The 'bank of mum and dad’ has had strong press coverage recently, suggesting that parental funding arrangements account for around £5bn of financial support for property purchases.
The tax impact for both children and parents of such arrangements can vary considerably, and this is mainly dependent on how the funds are provided. The tax position needs to be balanced against the intentions of parents. Do they intend to make a loan or a gift? Do they want part ownership of the property, or do they want the funds ‘protected’ from their children?
Lending the money
Parents could opt to take the simple route and lend the money. If they do so, they will need to consider whether they take a formal charge on the property or whether there is a separate loan agreement.
From a tax perspective, if the children pay interest to the parents, the parents will need to pay tax on the interest income. In such cases it is worth considering which parent makes the loan (preferably the one with the lower tax rate) or whether a joint loan is appropriate.
Parents should bear in mind, if they have borrowed money, perhaps against their own home, that it is unlikely that they will get any tax relief for the interest they pay; meaning that if children simply cover their parents’ interest costs, the parents could still be worse off after tax.
There may be opportunities for parents to finance such arrangements in a more tax efficient way, for example by drawing money from their business or from a buy to let property where, in some cases, tax relief for the interest they pay may still be possible.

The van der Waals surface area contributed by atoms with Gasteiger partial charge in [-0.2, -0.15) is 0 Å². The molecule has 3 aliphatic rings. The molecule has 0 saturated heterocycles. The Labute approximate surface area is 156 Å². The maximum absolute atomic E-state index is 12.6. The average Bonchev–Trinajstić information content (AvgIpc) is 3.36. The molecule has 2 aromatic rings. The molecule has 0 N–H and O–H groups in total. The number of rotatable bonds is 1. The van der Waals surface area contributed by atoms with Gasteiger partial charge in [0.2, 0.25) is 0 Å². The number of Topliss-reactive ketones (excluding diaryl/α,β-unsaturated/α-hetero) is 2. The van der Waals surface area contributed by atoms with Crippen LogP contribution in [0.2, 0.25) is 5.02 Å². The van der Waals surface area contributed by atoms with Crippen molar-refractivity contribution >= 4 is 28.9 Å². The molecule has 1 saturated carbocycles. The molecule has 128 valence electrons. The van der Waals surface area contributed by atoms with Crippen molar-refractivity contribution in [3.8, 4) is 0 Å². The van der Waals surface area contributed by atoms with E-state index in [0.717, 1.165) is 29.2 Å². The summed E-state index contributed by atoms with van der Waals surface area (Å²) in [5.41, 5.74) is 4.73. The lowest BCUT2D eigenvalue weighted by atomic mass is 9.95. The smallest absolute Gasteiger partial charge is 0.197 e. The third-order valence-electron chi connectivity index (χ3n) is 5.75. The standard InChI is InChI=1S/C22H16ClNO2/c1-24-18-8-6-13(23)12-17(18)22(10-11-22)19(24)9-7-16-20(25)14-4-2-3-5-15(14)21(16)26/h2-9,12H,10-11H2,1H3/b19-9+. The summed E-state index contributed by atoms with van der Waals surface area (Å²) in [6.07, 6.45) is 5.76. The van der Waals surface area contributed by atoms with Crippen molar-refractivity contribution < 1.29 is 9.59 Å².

Jointly buying the property
Some parents may consider joint ownership of their property with their children, which may provide them with a little more security over their investment, but this can come with greater tax costs.
For example, if they already own their own home, the part purchase will mean that they are buying a ‘second property’ under the new stamp duty land tax (SDLT) (or land and buildings transaction tax (LBTT) in Scotland) rules, attracting a 3 per cent additional tax charge on the whole value of the property.
In addition, they will face the possibility of capital gains tax on their portion of the property if the property has gone up in value when it is sold. Their child, who occupies the property, should have main residence relief to cover any gain on their portion.
Buying the property via a trust
It may be possible to have a more secure arrangement without the SDLT/LBTT and capital gains tax downsides by acquiring the property in trust. While this could avoid the additional 3 per cent SDLT/LBTT charge and provide full main residence relief, advice around the type of trusts for legal and other tax reasons is essential.
Parents who do not take advice when helping their children get on the property ladder could potentially find themselves with tax problems that neither they nor their children were expecting; it is therefore important to carefully consider how the good intentions should be carried out.
If you would like to discuss these issues in more detail, please contact Gary Heynes or your usual RSM adviser.